It’s your senior year of college and you’ve already landed yourself a fantastic job for when you graduate. It pays well, has great benefits, and the company values align with yours perfectly. It almost seems too good to be true. There’s just one issue: you don’t know if this is your passion. You don’t see yourself doing this for the rest of your life, but you also don’t know what else you’d see yourself doing, so for now, it seems like the best option, even though you’re in panic mode on the inside. Believe it or not, this happens to many students - and it is completely normal.
What many students don’t initially realize is that no one expects them to know exactly what they want to do with their lives at such a young age. In fact, there are plenty of individuals who have worked in the business world for years and are still trying to figure out exactly what their passion is. It’s important to realize that no one expects you to be perfect, and no one expects you to have a plan for your entire life at age 20.
To dive deeper into this topic, I recently spoke with Hayley Dougherty and Alli Esker to gain a more knowledgeable and experienced perspective. Both Hayley and Alli are Ohio State alumni, were general members of UBWA, and sat on the executive board their sophomore and junior year. Hayley graduated in 2015 with a major in accounting and now works in real estate and property management. On a slightly different track, Alli graduated in 2020 with a major in finance and now works for Microsoft in professional technical services. Although both individuals went in different directions in figuring out how to go about finding their perfect fit, one thing that Hayley, Alli, and probably most students have in common is that they didn’t - and still don’t - know exactly what is in the cards for them. However, what they do know is how to take steps in the right direction to determine what exactly they are passionate about and ensure that they are doing what makes them happiest.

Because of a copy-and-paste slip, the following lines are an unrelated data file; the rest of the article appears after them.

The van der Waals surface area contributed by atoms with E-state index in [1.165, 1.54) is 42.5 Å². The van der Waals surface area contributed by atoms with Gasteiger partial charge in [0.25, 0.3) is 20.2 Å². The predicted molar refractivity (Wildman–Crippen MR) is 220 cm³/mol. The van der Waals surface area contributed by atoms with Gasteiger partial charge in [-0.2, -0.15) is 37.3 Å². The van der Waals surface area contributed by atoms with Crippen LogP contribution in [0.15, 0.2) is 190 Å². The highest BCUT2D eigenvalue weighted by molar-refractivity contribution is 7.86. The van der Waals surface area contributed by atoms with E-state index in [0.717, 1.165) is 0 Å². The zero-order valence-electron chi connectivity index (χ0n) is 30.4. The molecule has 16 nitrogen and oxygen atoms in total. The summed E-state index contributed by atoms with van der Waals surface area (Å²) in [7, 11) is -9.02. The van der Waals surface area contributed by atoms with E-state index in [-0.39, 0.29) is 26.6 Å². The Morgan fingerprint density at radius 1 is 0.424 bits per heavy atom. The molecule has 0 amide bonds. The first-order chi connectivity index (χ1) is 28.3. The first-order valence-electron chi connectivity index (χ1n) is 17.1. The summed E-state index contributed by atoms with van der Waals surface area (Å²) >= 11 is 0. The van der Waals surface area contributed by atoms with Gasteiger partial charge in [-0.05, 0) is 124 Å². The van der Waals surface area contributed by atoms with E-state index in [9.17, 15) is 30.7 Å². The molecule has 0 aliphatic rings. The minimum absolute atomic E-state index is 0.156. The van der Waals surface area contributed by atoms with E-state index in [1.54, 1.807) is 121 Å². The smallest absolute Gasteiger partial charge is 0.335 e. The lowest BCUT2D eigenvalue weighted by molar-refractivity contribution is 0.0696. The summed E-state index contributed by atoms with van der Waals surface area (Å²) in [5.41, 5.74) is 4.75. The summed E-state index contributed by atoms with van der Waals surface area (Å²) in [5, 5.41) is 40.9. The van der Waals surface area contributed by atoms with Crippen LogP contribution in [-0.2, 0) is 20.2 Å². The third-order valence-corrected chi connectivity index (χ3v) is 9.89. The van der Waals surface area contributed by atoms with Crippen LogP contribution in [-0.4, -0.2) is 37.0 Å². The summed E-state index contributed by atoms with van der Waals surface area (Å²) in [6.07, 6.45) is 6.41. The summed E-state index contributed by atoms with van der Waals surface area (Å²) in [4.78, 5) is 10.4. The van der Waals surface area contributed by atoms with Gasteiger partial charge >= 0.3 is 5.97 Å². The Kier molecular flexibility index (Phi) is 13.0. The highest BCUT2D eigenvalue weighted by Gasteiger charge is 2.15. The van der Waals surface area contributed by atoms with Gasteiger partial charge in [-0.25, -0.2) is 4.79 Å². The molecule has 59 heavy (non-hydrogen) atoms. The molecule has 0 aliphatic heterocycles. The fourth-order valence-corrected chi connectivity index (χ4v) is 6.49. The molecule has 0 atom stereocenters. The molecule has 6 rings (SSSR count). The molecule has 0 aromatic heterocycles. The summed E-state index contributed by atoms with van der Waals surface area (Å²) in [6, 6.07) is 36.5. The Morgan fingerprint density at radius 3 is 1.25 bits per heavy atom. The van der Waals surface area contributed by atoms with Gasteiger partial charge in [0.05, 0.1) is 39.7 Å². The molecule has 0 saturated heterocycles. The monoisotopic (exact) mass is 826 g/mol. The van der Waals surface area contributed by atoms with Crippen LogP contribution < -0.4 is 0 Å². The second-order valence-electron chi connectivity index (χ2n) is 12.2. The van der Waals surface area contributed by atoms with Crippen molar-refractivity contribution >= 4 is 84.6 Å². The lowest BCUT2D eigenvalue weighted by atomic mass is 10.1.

When I spoke to Alli, she gave me a piece of advice that I think is very important to remember: “Having a good interview and resume go far, but having real connections go farther.” The reason I bring this up is because when you are still in an exploratory stage of your career, you want to keep as many options open as possible, and the best way to do that is by forming connections. She also shared that if you’re in a position, give it some time and don’t be too quick to assume you aren’t interested, but if you give it a year and still don’t like it, moving on is perfectly acceptable, because it is important to find something you actually enjoy. Similarly, Hayley added “I’ll ask myself if I could see myself doing it for the next 2-5 years. As long as the answer is yes, then I’m right where I need to be. Maybe I’ll do the same thing for more than 5 years, but at least I gave myself the option to leave and do something new if my interests and goals aren’t the same as what they were years earlier.”
Another important concept to grasp is that it’s okay to not know. It’s okay to feel lost, confused, and not have an exact plan. As Hayley explained it, “I know less about my career future today than I did when I was 21, but I’ve learned that it’s not a bad thing to keep an open mind and be willing to change and adjust your course as you go.” As this is such an exploratory stage of life, the key is to “be open to trying and learning new things. You may find a passion in unexpected places. Take classes unrelated to your major. Ask coworkers/leaders from other departments to get coffee with you and tell you about their job. Intern. Volunteer to take on new projects at work, even if they may be a little out of your wheelhouse.” Alli noted another key piece of advice that it “might take a few internships and jobs to actually get to a place where you are finding enjoyment and satisfaction, adding impact and value, and seeing career progress.” Although it may seem stressful to not always know what’s ahead, it’s important to remember to take it day by day, one step at a time, and what’s meant to happen, will happen.
Lastly, it is important to remember that your job does not have to be your greatest passion. As Alli worded it, “I am passionate about my job, but I am passionate about so many other things outside of my job.” Hayley agreed and added that it is also okay to be passionate about other aspects within the job. Even if accounting, for example, is not your greatest passion, you’re allowed to be passionate about “ the life that job allows you to live (travel opportunities, work/life balance, opportunities to volunteer, etc.) or the skills the role lets you use.” This will hold true throughout your academic and future career because everyone has a life outside of school and their job.
If there is only one piece of advice that you remember after reading this, it should be to find a job that will push you to grow - not only in your role, but as an individual. Don’t do something you don’t love just because it’s easy. Challenge yourself to be the best version of yourself you can possibly be. If you do that, you will succeed. As cliché as it sounds, if you do what you love, you truly will never work a day in your life, so it’s important to find that.